Protecting Your Privacy Online (Proposal) Andrew de leon (100518293), JAVERIA KHAN (100610576), Muhammad Rajput (100488643), Alia Ramjohn (100195792), Brian Saboe (100495942), Mikko seppala (100634804)

Problem: There was a time when the Internet was very small, accessible by a well-educated minority, and considered a luxury to have. (Howe, 2016) That time people were aware of what was being shared of their personal lives on the Internet, and technologies like P3P were in place to give users the control over their privacy. (W3C, 2007) Today, however, the culture of Internet has evolved dramatically.

Not only is the Internet accessible by almost half of the entire population on earth, but the people using it are hardly aware of what is being made public about them. Information about them is being collected by websites and then sold to marketers without their knowledge and used to profile them online. (Privacy Rights Clearinghouse, 2017) There is also instances where users on Google or Facebook put so much of their personal information on their pages, that they can end up having their accounts stolen and falling victim to identity theft. (Techguy Labs. n.d.)

Suggestion: In order to change the culture of the Internet, we need to start with the youth of this time, because they are the architects of the future of the Internet. (Scherker, 2014)

Step: Awareness about online privacy can be taught in schools. The teaching curricula should include a course or two, focusing entirely on how to take control of what gets shared and what gets not.

Suggestion: Making the average user better aware of the specifics of what gets shared about them, when they sign up to a website. (Smithers, 2011)

Step: Whether you are an average Internet user or a social media geek, there is a high possibility that you don’t read the long agreement to which you click “I agree”. (Morrison, 2015) Therefore, a constitution bill can be proposed, which makes it compulsory for websites which collect data to include an easily accessible page. This page would summarize briefly all the things which get collected by them, and with whom they are shared prior to users signing up.

An open source app can be created in which users can submit facts about websites. For example, a user can submit a fact, that Facebook uses your data to give you targeted advertisements. (Wakefield, 2015) Then people around the world can upvote this fact, so it gains relevance and becomes easily accessible by the entire world.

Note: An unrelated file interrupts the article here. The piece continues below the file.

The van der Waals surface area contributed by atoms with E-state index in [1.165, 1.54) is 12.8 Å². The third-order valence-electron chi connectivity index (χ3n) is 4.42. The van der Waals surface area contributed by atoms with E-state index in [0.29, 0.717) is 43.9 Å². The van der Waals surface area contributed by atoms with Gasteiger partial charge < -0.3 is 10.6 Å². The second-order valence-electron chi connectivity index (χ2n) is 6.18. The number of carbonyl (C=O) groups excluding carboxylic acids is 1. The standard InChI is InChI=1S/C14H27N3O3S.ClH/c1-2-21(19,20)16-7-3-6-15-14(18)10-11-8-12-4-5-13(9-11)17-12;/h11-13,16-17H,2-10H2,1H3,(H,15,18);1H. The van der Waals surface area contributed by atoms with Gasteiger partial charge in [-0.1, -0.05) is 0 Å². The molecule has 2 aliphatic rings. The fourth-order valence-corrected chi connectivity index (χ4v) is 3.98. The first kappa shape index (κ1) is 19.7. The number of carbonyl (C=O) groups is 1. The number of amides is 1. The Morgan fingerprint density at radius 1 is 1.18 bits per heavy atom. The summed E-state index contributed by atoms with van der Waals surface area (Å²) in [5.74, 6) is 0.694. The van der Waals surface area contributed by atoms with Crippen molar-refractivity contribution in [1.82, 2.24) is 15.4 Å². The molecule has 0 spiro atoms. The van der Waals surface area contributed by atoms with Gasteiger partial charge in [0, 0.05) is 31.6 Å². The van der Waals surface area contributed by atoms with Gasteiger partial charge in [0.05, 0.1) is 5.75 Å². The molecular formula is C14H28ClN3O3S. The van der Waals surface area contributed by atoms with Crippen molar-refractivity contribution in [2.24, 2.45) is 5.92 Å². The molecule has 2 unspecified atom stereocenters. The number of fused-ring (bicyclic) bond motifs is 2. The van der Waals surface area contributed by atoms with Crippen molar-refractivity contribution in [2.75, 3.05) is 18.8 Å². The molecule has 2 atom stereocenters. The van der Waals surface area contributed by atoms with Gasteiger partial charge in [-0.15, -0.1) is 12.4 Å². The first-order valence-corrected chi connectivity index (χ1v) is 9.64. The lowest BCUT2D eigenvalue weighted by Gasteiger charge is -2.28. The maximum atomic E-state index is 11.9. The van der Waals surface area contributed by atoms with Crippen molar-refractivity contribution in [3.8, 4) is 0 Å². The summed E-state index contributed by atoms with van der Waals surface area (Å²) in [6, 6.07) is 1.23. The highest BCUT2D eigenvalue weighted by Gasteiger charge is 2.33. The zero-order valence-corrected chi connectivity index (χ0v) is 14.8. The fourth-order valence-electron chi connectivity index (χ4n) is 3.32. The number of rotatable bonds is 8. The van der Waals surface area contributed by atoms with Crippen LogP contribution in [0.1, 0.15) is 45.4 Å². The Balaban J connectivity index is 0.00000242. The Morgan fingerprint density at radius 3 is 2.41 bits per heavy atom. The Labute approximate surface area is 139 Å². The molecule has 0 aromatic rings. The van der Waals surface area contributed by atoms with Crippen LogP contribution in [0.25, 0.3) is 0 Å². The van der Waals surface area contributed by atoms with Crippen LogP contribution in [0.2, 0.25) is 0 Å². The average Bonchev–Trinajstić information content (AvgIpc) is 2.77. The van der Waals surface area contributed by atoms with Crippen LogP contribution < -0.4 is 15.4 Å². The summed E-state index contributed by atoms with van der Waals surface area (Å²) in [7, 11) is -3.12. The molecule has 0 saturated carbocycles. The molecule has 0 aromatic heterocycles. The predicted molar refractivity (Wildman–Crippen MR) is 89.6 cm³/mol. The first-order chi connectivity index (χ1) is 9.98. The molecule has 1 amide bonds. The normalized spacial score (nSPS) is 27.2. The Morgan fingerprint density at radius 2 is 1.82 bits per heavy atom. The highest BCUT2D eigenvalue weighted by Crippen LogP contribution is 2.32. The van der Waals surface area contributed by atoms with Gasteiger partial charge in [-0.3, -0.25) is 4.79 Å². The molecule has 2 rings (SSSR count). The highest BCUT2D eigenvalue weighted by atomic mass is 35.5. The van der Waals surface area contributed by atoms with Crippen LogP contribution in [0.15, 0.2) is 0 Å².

Possibility: The idea that a time would come in, which each user of the Internet would be aware of exactly what gets shared and used about them is unrealistic. It's very unlikely to happen, however, it should not stop us from taking action. With our proposed suggestions and proposal, we believe that we can educate the average user to the point, that they become better aware of their online profile(s).


Howe, W. (2016, August 23). A Brief History of the Internet. Retrieved February 11, 2017, from

W3C. (2007, November 20). P3P: The Platform for Privacy Preferences. Retrieved February 11, 2017, from

Internet Live Stats. (n.d.). Number of Internet Users. Retrieved February 11, 2017, from

Privacy Rights Clearingshouse. (2017, January 31). Online Privacy: Using The Internet Safely. Retrieved February 11, 2017, from

Techguy Labs. (n.d.). How to Identify a Malicious Website. Retrieved February 11, 2017, from

Scherker, A. (2014, July 21). Didn't Read Facebook's Fine Print? Here's Exactly What It Says. The Huffington Post. Retrieved February 11, 2017, from

Smithers, R. (2011, May 11). Terms and conditions: not reading the small print can mean big problems. The Guardian. Retrieved February 11, 2017, from

Morrison, K. (2015, May 27). Survey: Many Users Never Read Social Networking Terms of Service Agreements. Adweek. Retrieved February 11, 2017, from

Wakefield, J. (2015, November 10). What is Facebook doing with my data?. BBC News. Retrieved February 11, 2017, from

Proposal: No matter how long the journey will be; it always begins with a single step. As a small group in this class, we can only do so much and hope it grows into something bigger. Brainstorming with the group, we got the idea that we could start a Facebook group. The Facebook group will link people to our Adobe Spark page, which will include tips for people to better protect their privacy. The spark page will serve as the center of tips and guidelines, and the Facebook group will be used to connect with the world to spread awareness about the spark page.


Created with images by freephotocc - "cup of coffee laptop office" • geralt - "facebook internet network" • FirmBee - "macbook mac apple" • keiyac - "twitter - What are you doing?" • pixelcreatures - "security protection anti virus" • Yu. Samoilov - "System Lock" • xmodulo - "Metadata Anonymization Toolkit - Clean up Metadata" • dannysullivan - "Facebook Privacy Settings" • joffi - "hacking hacker computer" • LoboStudioHamburg - "twitter facebook together" • niekverlaan - "keyboard button key"

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